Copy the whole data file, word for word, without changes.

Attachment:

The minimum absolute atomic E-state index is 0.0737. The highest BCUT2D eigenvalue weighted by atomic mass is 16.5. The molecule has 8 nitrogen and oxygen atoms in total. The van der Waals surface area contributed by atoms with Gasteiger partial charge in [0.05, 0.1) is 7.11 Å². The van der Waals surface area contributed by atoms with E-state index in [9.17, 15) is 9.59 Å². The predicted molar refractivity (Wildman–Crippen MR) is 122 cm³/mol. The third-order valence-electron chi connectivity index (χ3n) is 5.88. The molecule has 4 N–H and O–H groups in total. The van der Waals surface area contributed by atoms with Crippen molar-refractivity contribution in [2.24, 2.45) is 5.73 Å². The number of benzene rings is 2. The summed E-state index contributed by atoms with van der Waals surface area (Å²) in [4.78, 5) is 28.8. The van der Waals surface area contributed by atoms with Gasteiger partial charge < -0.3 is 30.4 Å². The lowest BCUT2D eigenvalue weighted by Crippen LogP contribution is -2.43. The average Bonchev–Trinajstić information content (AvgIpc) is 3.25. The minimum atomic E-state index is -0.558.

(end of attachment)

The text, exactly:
The minimum absolute atomic E-state index is 0.0737. The highest BCUT2D eigenvalue weighted by atomic mass is 16.5. The molecule has 8 nitrogen and oxygen atoms in total. The van der Waals surface area contributed by atoms with Gasteiger partial charge in [0.05, 0.1) is 7.11 Å². The van der Waals surface area contributed by atoms with E-state index in [9.17, 15) is 9.59 Å². The predicted molar refractivity (Wildman–Crippen MR) is 122 cm³/mol. The third-order valence-electron chi connectivity index (χ3n) is 5.88. The molecule has 4 N–H and O–H groups in total. The van der Waals surface area contributed by atoms with Crippen molar-refractivity contribution in [2.24, 2.45) is 5.73 Å². The number of benzene rings is 2. The summed E-state index contributed by atoms with van der Waals surface area (Å²) in [4.78, 5) is 28.8. The van der Waals surface area contributed by atoms with Gasteiger partial charge < -0.3 is 30.4 Å². The lowest BCUT2D eigenvalue weighted by Crippen LogP contribution is -2.43. The average Bonchev–Trinajstić information content (AvgIpc) is 3.25. The minimum atomic E-state index is -0.558.